Ramadan is a month in which adult Muslims are obligated to fast, except those with valid excuses; and it is a month that creates healthier bodies, cleanses souls, and connects people with one another by creating a compassionate atmosphere between haves and have-nots of society.
Fasting in Ramadan is an obligatory act on every adult Muslim who does not have legitimate reasons that can exempt him or her from fasting. The beginning and end of the month are determined by sighting the moon, and fasting hours are reliant on geographical locations. However, duration of fasting hours is from pre-dawn to sunset. There are two meals served in Ramadan: the pre-dawn meal and after sunset meal. And the month lasts between 29 and 30 days, depending on a moon-sighting methodology.
Ramadan comes once a year, and Allah (God) has ordered Muslims to fast for reasons that are both abstract and concrete. Observing this obligatory fasting cleanses people’s souls and brings them closer to their creator. Fasting entails abstention from food, drinks, and sexual relations. Moreover, fasting people should not engage in ill-mannered actions, such as fighting, cursing, or gossiping. All these restrictive actions are meant to cleanse the soul and connect it to its God. Fasting teaches people how to be more self-disciplined and resolute. Fasting is purification. It is discipline.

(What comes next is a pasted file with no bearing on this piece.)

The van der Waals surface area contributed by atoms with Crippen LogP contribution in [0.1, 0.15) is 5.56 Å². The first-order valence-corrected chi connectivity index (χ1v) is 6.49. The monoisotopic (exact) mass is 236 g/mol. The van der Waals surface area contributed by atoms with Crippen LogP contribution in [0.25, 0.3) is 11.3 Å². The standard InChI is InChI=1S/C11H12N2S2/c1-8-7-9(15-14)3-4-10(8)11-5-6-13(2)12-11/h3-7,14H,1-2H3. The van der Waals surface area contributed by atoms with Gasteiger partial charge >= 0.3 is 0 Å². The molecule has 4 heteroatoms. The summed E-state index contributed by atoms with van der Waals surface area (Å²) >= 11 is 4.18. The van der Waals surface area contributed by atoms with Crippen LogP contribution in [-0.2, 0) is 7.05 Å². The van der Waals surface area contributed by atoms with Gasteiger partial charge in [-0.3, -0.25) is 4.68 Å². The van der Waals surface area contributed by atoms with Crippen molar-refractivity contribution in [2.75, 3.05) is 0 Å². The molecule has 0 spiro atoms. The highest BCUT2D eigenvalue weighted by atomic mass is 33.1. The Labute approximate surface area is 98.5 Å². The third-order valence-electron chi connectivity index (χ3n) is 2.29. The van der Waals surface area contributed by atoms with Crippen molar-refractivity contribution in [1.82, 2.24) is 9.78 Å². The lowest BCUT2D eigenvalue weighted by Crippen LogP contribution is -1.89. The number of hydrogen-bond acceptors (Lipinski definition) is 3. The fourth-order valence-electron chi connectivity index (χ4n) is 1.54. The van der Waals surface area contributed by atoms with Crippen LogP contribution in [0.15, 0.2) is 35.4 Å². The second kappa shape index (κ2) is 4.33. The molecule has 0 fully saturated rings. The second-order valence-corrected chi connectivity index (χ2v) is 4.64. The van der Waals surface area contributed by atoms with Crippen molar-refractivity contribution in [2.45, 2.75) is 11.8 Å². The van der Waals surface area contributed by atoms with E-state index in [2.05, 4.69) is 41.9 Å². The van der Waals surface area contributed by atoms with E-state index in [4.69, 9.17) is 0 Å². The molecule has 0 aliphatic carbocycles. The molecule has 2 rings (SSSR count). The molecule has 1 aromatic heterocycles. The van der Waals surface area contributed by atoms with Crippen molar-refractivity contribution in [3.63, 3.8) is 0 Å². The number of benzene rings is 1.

Some individuals are not obligated to fast in Ramadan. Allah is merciful and knows his creatures. While every adult Muslim is to fast in Ramadan, there are exceptions. And those excepted from fasting in this month include individuals who are chronically ill, the elderly, travelling, pregnant, breastfeeding, or menstruating.
Ramadan has health benefits. Fasting in Ramadan enables the body to rest from continuous eating and digestion. Therefore, those who need to lose weight can shed some weight and cholesterol levels fall, too, making diabetes and blood pressure illnesses under control.
Ramadan reminds fasting people of the suffering of those less fortunate in an effort to empathise with them and help them. Allah urges people to spend generously on those in need, but spending in Ramadan is multiplied and tripled. Charity has great rewards, and Prophet Muhammad (peace and blessing be upon him) emphasised it and urged it on many occasions. So Muslims are urged to donate to charities and feed the hungry.
Actually, every household member has to pay something in cash or in kind when the month finishes. This giving is called Zakat al-Fitr, and itis charity given to the poor at the end of the fasting. In so doing, a passionate, strong bond is built between the haves and have-nots of society.
Traditions that take place in Ramadan are increased prayer and Qur’an recitation. It is noteworthy to mention that Allah revealed the Qur’an to his prophet in Ramadan. These more prayers and recitations are intended to purify and tame the soul and glorify its creator.
Ramadan rids souls of sins, helps bodies get healthier, and makes people care for each other. People intending to fast this 2018 year’s Ramadan are gearing up for its arrival, which will be on either May 15 or May 16, depending on the sighting of the moon. After many days of patience and perseverance, there is joy. Families and friends will get together to celebrate the end of Ramadan, which is expected to be on the 14th of June. The end of Ramadan is called “Eid al-Fitr” and it is a big celebration. “Eid Mubarak” is a common greeting exchanged on that day.
This news article was published in Millwoods Mosaic Newspaper on May 15, 2018